Last week, Google updatedwith support for the Java programming language, opening up another chapter in the development-stack-in-the-cloud concept.
Still the most popular programming language--if only by a margin--Java support could mean potentially more apps being built and more developers using App Engine. Does this mean developers will simply be more productive and can deploy apps that just work? Or are there hidden issues in pushing those apps into the cloud?
The latter is more likely, says Ben Chelf, CTO and co-founder of Coverity, which is set to introduce a new offering Tuesday to tackle these hidden issues. "There's a lot to consider when moving apps into the cloud. Race conditions, deadlocks, and performance problems due to poor locking decisions--these are the 21st century problems multithreaded applications face and you've got to be ready for them when you move to the cloud."
If applications aren't designed to be executed in a massively parallelized environment like the cloud provides, they could have flaws--flaws that while hidden in the comforts of your own home desktop, will be exposed to their very core when running in the cloud. A lot is going to come down to the execution of the application. Here are three areas that Chelf thinks developers need to consider to build their application right for the cloud:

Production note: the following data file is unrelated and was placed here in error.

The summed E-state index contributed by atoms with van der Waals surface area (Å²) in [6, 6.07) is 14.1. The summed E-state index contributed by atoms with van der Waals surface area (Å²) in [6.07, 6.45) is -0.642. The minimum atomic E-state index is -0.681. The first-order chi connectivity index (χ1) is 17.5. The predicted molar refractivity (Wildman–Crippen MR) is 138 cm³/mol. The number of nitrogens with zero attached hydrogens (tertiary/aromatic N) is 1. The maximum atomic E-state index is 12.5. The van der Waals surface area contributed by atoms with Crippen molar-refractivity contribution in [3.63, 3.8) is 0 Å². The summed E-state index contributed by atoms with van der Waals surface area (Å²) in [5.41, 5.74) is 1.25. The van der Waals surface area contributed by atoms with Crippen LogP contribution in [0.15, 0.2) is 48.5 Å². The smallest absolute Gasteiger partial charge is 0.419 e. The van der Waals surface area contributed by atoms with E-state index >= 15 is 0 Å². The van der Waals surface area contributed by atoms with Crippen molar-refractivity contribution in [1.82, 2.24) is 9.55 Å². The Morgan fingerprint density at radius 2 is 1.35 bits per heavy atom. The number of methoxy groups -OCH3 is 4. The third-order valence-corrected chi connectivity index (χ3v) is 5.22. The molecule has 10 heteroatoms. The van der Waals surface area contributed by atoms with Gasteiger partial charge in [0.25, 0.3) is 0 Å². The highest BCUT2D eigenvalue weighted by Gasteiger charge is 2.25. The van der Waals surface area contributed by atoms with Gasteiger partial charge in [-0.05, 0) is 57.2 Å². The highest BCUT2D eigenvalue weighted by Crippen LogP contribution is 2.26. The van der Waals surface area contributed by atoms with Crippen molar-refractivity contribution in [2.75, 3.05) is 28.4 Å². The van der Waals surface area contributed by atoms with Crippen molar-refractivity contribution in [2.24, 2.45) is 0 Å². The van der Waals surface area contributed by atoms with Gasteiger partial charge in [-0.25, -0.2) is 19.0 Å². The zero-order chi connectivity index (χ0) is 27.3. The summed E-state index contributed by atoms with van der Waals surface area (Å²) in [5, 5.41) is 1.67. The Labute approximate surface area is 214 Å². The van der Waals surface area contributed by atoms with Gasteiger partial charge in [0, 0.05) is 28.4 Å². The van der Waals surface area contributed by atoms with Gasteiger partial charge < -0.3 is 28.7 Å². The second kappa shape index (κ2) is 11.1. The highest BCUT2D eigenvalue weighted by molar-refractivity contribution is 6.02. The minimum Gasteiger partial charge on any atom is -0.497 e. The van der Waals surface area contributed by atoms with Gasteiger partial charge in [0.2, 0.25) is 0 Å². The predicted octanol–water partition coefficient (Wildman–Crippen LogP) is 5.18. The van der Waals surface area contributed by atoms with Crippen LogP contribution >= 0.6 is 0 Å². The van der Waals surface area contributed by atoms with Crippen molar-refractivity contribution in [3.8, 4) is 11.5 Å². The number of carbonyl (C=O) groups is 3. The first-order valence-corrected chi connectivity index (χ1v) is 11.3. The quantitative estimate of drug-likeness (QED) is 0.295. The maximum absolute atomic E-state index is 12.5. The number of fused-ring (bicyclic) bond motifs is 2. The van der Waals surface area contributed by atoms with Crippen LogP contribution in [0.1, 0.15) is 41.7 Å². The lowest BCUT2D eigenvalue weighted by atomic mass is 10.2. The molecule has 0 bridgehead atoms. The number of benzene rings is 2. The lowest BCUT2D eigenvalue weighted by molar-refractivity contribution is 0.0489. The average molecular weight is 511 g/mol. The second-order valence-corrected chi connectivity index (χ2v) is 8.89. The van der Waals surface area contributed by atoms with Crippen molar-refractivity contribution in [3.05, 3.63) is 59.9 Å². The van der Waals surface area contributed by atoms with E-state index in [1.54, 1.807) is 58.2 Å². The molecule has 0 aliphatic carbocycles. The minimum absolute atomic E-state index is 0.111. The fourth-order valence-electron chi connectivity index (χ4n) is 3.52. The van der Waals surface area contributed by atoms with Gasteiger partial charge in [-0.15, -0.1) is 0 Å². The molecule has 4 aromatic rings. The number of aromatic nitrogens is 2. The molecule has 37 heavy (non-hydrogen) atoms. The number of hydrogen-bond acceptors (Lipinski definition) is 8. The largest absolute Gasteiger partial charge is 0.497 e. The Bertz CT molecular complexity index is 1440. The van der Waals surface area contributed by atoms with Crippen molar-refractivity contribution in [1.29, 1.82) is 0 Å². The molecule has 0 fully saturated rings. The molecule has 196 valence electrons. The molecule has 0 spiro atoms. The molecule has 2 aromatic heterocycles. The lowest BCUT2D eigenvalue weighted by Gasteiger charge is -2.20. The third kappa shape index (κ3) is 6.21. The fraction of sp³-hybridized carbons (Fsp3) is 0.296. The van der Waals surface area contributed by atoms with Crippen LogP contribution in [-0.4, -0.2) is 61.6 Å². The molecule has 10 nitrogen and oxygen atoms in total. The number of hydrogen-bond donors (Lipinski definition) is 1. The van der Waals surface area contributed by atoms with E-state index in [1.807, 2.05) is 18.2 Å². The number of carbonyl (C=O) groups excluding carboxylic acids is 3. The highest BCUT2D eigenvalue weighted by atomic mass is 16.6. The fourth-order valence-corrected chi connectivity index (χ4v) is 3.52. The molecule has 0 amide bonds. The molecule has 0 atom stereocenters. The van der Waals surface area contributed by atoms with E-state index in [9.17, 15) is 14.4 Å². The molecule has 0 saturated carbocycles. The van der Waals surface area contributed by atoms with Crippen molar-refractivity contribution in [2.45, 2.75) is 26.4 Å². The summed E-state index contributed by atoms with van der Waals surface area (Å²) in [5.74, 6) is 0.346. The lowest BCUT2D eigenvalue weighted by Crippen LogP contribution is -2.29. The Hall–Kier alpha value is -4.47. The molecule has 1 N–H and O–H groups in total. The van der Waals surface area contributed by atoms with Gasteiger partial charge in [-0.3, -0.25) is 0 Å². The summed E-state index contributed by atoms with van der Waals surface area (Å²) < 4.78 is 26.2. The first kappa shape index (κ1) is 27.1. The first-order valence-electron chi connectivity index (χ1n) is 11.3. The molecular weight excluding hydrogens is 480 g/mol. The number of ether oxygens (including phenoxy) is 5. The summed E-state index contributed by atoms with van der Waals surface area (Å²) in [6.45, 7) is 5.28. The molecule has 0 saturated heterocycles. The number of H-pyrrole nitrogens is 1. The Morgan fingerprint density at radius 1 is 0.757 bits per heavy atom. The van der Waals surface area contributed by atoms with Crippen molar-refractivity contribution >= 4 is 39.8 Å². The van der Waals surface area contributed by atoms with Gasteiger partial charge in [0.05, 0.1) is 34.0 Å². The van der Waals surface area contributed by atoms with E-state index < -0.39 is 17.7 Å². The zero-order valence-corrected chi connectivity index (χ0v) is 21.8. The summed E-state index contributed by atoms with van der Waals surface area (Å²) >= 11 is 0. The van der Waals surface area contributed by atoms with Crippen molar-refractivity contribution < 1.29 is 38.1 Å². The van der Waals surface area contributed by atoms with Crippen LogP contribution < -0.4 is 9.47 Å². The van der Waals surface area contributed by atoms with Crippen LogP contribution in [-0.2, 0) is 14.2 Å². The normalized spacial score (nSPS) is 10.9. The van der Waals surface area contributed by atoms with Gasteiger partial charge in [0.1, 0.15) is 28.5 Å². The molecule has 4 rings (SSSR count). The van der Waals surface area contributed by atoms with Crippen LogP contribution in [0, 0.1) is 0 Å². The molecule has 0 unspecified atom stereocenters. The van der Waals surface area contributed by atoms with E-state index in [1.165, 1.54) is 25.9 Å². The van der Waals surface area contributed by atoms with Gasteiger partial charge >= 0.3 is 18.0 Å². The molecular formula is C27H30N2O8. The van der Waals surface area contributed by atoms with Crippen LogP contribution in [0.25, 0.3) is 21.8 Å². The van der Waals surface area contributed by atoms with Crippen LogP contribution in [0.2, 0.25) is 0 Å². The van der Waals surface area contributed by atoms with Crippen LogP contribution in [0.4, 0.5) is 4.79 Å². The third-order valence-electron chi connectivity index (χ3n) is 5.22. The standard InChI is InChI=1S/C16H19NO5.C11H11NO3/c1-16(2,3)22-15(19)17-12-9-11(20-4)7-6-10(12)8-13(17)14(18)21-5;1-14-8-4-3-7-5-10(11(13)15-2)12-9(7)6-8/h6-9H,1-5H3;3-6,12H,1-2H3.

- Will the application be run satisfactorily if each thread runs slowly? While your desktop machine might be screaming with processors churning at 3GHz or more, the situation up in the cloud might be different. You don't control the processor speed. You just get lots of them.
- Will the application be OK if it runs in parallel 10 ways? 100? The cloud affords you the luxury of potentially running your applications in a highly distributed environment. This means coordination between threads to ensure you don't corrupt memory as dozens of threads are simultaneously carrying out the work you've so carefully programmed them to. Is your application ready for that type of scale?
- Will the application scale? Imagine having thousands, tens of thousands, or more people pounding on your application. With the cloud, now you are not limited by hardware as much anymore, but will the performance of the app you've developed handle that type of usage scale?
When we talk about whattoday, we typically blame cloud service providers and their uptime, infrastructure, and scaling capabilities. What if the app just wasn't built for the cloud to begin with?
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